Supporting our veterans is not cheap; it involves a real investment in both policy and budget priorities. But our veterans put our country first and stepped up, and on this Memorial Day, state legislators of both parties need to be standing up for veterans with real resources as well.
Yoga teachers can go a long way toward taking care of their students by avoiding triggering traumatic responses in those students have traumatic injuries. And you should, as part of responsible, ethical teaching practice.
The all-volunteer military has been hit by a growing wave of sexual assaults and suicides. As usual in the U.S., most attention has focused on how to control the problems, rather than why they are happening.
While I recognize that the military is a unique institution with its own codes of conduct and ethos, this policy, tacit though it may be, of stigmatizing mental illness has got to end.
The environment of the yoga class is particularly ripe for trauma triggering because of its inherently intimate nature, arising out of the integration of mind and body and the teacher's position as a leader and spiritual or physical authority, and the fact that trauma can be held in the body.
The brain has ways of coping with and reversing the effects of psychological and physical maltreatment, but a number of factors influence how well and how quickly people bounce back. One of those factors is the individual's support system.
Practicing yoga has changed me, made me calmer, less anxious, more equanimous. It's given me a physiological way to deal with trauma that was otherwise unavailable to me, and as a teacher, I now have some tools that I can share with others who've experienced trauma.
Nothing can prepare you for the loss of a child, which is why I never would have guessed that allowing my son's organs to be donated, and thus, letting him live on through the lives of total strangers, would provide the comfort to get through my toughest days.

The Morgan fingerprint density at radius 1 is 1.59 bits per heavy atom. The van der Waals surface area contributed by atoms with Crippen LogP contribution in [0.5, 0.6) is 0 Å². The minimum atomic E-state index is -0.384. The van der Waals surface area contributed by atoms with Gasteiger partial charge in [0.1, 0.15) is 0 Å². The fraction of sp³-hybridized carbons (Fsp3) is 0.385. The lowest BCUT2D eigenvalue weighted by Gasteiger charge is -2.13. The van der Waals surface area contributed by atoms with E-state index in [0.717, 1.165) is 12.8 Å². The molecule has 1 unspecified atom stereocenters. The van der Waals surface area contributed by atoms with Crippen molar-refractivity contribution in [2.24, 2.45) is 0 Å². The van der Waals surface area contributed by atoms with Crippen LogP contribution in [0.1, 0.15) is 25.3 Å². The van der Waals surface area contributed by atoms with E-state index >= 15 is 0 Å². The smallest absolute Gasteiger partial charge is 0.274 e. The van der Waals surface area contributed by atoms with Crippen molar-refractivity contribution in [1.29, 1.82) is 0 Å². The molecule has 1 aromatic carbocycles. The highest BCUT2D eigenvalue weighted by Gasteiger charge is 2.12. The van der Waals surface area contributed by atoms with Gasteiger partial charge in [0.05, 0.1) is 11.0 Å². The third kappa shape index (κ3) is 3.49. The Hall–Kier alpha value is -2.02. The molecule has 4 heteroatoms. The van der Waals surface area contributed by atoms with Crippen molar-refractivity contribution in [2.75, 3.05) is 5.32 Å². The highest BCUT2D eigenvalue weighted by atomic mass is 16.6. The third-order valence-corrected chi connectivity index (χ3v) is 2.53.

The complexity and mystery of the number seven has inspired me to explore its connections to human nature in a series of upcoming blog posts, each geared toward the unique experiences of post-war Veterans.
Tattoos and a checkered past do not automatically make you a bad example for your children, just as a blemish free life and ink free skin does not automatically make you a good one.
Trauma is ubiquitous in our world. Sometimes, however, its magnitude is so profound or persistent that, while recovery is possible, a person's life is forever changed.
My own symptoms of post traumatic stress had faded within six months or so of coming home, and I was relieved. Then came my delayed reaction to a 10-year passage of time from the day I drove over the berm into Iraq as a soldier, sparked by that photo, and it all washed away.
I never thought quitting was in my DNA. I never thought about giving up. I was strong. I played football at West Point. I was an officer in the U.S. Army. I had a wonderful marriage and two beautiful children. But war can change you. War can turn you inside out.
There may be no more powerful force to influence public awareness and perception than the entertainment industry. Most of us probably don't even realize how much our attitudes and assumptions are informed by what we see on television and in movies.
How many millions of children who were hurt or neglected themselves grow up hopeless, hate-filled, and continue the cycle of hurting others? All children deserve to be allowed and encouraged to dream by the adults around them in their homes, schools, and communities.
I am doing this so that the public can witness the trauma that follows war. Witness. Because this trauma is as much yours as it is ours. Witness and own it. Witnessing breaks the isolation trauma creates. Witnessing furthers the healing of individuals and of our society.